|Fausto Coppi, 1919-1960|
The 2nd of January is one of the saddest dates in cycling and the saddest of all for Italian fans - it was on this day in 1960 that Fausto Coppi died, aged just 40.
Coppi won the Giro d'Italia five times and the Tour de France twice, also winning the King of the Mountains a combined total of five times. A list of his other successes - Paris-Roubaix, Giro di Toscana, Giro dell'Emilia, Milan-San Remo, Giro di Lombardia, Coppa Bernocchi, La Flèche Wallonne, Trofeo Baracchi, Gran Premio di Lugano, Giro del Veneto, Tre Valli Varesine and more - reads like a list of the most prestigious bicycle races of the 20th Century; few cycling fans who were not there to see it do not feel a deep wish to have witnessed his legendary duels with rival Gino Bartali. He is the only rider to have won both the first and last Tours he entered.
Coppi entered a deep depression during the last years of his life; when he died he was buried in soil collected from the Col d'Izoard where he achieved some of his most memorable victories, became the subject of some of the most iconic photographs in cycling and sport in general and where there is a monument in his memory. The cause of Coppi's death is generally accepted to have been malaria, as was recorded following autopsy; however, there are still some who believe he succumbed to an overdose of cocaine - or that he was murdered in Burkina Faso with, in the worlds of a mysterious monk named Brother Adrien, "a potion mixed with grass." For a brief while, a court considered the possibility of exhuming the rider's body to test these claims; when no evidence was found to support them - Coppi's doctor, Ettore Allegri, termed the rumours "absolute drivel" - the case was dropped with no exhumation taking place.
Random Fact: after being captured by the British and becoming a prisoner of war in WW2, Coppi became friendly with a man who later fathered Claudio Chiappucci, one of the leading lights of professional cycling in the 1990s.
|Victor Fontan, leading the Tour through the mountains|
in 1928. He was a remarkable rider who rode three
Another rider who died on this day was Victor Fontan, aged 89 in 1982. Fontan, who achieved limited fame in the Pyrennean commune of Nay as a young man after some success in local races, never won a Tour (though he won the Volta a Catalunya twice) but was nevertheless a remarkable rider and, in some ways, can be seen as the embodiment of the early Tours. Firstly, he was the son of a cobbler, yet his own son became a heart surgeon - emblematic of how, in the first two thirds of the 20th Century, cycling presented the best chance many young men would ever get to lift their families from grinding poverty and, in some cases, peasantry. Secondly, after a short pre-war professional career, he saw action and was shot twice in the leg; yet returned to racing almost immediately after his demobilisation in 1920 and soon made a name for himself as the strongest rider in the south-west of France.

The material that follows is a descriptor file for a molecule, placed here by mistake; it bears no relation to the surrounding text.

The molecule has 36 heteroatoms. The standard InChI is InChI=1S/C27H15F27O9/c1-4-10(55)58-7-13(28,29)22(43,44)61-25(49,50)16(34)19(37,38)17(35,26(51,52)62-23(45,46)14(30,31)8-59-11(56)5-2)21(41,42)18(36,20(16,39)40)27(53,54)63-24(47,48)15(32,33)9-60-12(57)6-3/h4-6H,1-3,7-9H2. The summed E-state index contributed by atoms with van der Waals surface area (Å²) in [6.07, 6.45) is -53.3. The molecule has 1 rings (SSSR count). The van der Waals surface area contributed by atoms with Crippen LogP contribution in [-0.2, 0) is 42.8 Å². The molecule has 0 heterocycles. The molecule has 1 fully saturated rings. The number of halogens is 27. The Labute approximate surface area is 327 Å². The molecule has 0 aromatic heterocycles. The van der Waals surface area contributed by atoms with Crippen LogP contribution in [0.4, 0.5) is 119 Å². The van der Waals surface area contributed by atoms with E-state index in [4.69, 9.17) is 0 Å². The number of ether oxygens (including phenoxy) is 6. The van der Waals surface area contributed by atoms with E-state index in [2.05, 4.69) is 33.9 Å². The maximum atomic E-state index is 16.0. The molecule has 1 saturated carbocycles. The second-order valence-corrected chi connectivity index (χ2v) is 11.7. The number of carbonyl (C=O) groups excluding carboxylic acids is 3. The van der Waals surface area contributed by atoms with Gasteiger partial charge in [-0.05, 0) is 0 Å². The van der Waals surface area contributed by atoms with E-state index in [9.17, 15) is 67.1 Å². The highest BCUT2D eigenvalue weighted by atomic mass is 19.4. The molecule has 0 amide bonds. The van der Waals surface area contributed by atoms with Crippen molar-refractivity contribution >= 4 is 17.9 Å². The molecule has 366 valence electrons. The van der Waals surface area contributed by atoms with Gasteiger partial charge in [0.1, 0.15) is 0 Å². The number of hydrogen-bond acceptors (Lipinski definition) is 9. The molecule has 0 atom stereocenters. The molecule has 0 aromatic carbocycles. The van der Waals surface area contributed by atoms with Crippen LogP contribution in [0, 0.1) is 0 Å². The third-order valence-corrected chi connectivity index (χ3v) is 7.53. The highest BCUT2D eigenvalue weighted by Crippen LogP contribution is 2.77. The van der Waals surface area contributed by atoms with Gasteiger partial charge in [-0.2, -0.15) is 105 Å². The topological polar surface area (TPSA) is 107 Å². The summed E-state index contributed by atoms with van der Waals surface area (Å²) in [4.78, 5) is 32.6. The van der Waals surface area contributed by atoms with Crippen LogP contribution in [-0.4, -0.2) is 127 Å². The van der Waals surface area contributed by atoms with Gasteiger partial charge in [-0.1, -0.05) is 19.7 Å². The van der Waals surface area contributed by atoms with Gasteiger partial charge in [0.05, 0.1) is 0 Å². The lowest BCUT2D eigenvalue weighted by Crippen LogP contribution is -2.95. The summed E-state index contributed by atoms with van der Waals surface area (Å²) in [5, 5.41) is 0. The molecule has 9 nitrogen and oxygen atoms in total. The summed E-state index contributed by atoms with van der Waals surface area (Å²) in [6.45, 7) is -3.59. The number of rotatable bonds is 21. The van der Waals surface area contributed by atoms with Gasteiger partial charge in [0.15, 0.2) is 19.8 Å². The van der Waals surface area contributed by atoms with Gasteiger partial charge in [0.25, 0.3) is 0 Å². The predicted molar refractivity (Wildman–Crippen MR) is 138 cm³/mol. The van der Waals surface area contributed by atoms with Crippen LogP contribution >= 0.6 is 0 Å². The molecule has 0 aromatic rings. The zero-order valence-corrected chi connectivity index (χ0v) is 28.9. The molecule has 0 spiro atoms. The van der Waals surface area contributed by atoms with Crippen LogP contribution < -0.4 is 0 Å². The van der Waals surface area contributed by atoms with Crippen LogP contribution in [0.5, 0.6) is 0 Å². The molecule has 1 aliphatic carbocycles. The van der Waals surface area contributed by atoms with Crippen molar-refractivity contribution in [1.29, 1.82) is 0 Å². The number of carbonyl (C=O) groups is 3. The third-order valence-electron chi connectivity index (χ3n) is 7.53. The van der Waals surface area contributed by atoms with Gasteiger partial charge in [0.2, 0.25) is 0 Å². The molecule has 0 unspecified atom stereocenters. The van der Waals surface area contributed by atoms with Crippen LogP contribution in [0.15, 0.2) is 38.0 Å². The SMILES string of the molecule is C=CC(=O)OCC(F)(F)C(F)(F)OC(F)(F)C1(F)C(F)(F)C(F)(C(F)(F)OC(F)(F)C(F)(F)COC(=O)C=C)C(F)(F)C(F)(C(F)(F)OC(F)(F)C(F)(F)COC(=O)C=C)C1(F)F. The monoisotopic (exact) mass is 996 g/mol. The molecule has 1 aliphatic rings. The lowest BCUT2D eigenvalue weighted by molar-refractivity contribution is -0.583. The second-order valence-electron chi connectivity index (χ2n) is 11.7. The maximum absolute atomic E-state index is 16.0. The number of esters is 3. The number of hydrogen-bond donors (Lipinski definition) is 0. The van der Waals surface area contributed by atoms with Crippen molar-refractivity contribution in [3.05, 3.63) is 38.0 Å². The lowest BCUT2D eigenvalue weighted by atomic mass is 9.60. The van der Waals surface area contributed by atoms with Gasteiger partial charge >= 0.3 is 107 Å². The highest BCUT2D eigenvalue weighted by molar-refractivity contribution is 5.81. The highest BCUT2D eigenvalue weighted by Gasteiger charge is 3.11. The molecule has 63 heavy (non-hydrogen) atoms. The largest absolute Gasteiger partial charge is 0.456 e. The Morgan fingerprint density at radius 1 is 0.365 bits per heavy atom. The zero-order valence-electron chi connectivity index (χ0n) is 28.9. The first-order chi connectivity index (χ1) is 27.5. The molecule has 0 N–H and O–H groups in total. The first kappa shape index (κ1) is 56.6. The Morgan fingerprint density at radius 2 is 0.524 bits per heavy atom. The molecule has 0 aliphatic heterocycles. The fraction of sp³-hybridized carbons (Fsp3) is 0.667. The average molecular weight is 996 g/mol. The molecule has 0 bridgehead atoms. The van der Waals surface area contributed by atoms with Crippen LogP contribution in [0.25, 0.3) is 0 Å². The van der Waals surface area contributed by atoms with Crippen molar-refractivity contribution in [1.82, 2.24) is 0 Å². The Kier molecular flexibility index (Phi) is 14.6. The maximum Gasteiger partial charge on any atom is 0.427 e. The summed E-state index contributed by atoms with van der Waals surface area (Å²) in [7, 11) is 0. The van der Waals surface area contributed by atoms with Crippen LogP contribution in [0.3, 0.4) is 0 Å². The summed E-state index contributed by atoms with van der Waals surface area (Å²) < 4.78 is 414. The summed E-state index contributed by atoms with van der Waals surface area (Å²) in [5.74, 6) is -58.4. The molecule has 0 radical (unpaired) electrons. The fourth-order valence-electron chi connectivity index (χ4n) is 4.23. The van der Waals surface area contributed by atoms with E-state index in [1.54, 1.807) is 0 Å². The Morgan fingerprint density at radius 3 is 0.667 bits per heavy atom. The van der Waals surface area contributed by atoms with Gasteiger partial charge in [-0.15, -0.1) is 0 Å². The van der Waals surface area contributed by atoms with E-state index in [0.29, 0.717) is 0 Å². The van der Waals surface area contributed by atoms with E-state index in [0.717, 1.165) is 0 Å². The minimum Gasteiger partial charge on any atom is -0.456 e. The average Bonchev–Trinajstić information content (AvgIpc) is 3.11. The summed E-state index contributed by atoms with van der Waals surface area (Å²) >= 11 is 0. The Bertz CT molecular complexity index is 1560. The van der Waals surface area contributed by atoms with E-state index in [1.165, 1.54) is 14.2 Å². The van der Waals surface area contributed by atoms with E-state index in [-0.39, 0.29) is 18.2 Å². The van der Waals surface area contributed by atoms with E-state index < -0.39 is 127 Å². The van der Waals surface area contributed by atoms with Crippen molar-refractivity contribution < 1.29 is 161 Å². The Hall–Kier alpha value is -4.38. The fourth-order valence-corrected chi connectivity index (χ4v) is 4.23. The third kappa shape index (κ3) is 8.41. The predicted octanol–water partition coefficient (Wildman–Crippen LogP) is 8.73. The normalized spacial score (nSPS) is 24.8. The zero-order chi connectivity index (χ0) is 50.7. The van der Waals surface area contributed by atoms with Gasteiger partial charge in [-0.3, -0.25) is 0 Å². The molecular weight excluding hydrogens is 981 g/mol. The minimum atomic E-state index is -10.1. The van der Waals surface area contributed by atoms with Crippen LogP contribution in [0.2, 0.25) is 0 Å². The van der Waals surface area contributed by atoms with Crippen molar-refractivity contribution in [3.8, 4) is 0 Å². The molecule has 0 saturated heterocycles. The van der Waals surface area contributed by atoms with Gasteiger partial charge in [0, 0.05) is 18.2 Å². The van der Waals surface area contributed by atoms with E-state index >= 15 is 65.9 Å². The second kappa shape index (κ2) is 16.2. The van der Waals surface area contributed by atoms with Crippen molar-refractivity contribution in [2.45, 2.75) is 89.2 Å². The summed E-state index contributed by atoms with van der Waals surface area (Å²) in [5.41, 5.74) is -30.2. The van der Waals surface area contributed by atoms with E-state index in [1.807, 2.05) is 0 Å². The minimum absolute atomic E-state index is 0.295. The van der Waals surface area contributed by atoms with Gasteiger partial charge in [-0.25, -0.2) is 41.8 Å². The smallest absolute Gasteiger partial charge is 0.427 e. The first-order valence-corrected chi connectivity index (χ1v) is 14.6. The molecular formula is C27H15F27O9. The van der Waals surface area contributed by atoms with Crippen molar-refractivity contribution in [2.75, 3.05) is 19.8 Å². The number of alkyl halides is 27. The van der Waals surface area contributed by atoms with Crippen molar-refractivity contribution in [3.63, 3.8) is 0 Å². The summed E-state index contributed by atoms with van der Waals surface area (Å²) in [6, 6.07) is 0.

He entered the Tour for the first time in 1924 as a touriste-routiere (an individual, private rider allowed to take part provided he paid for his own equipment, food and lodgings) but did not finish, most observers deciding that at 32 (and with his war injury) he was already too old to make an impact. Then, aged 36 in 1928, he won two stages - one, Stage 7, was a team time trial (as were all flat stages that year); but the other, Stage 9, was a difficult mountain stage over 387km from Hendaye to Luchon. Unfortunately, Fontan's team were weak and other than that one stage, they proved far from his equal in the rest of the race and as a result he was forced to spend a great deal of time looking after them and trying to hurry them up a little, so he finished the race with an overall time 5h7'47" behind winner Nicolas Frantz. However, when journalists worked out the total time he had spent attending to the needs of his team, they discovered subtracting that time would have left Fontan as the overall winner.
That wasn't the last mark he made: one year later he was back, riding as an independent again in a Tour that was unique because at one point there were three yellow jerseys after Fontan, Frantz and André Leducq recorded identical elapsed times. He did not remain a race leader for long due to a crash after he was either knocked off by a dog or rode into a gutter and damaged his bike (explanations vary; it seems likely, therefore, that he rode into the gutter while trying to avoid the dog) - this happened just 7km into a stage that began before dawn, so it was still dark. Riders were permitted to continue on a replacement bike provided a race official had deemed their original machine was beyond repair but, when they showed up, they had no replacement bike to give him; he was forced therefore to run to the nearest village and go from door to door waking people up and begging to borrow one. Finally, somebody provided him with one and, since the rules dictated that a rider needed to cross the finish line with an officially approved bike, he set off aboard the borrowd bike with the broken machine strapped across his back. By 6am, he'd punctured and the broken bike had cut his back badly, leaving him exhausted and in agony - journalists Alex Virot and Jean Antoine of L'Intransigeant discovered him in tears, sitting on a fountain in Saint-Gaudens, Haute-Garonne, and took pity on him. The journalists were also providing radio coverage for the Radio Cité station, which played a recording of Fontan's sobbing a few hours later. Fans were deeply moved to hear the rider's distress. One of them was Louis Delblatt, another journalist at the Les Echos des Sports newspaper, who would later write: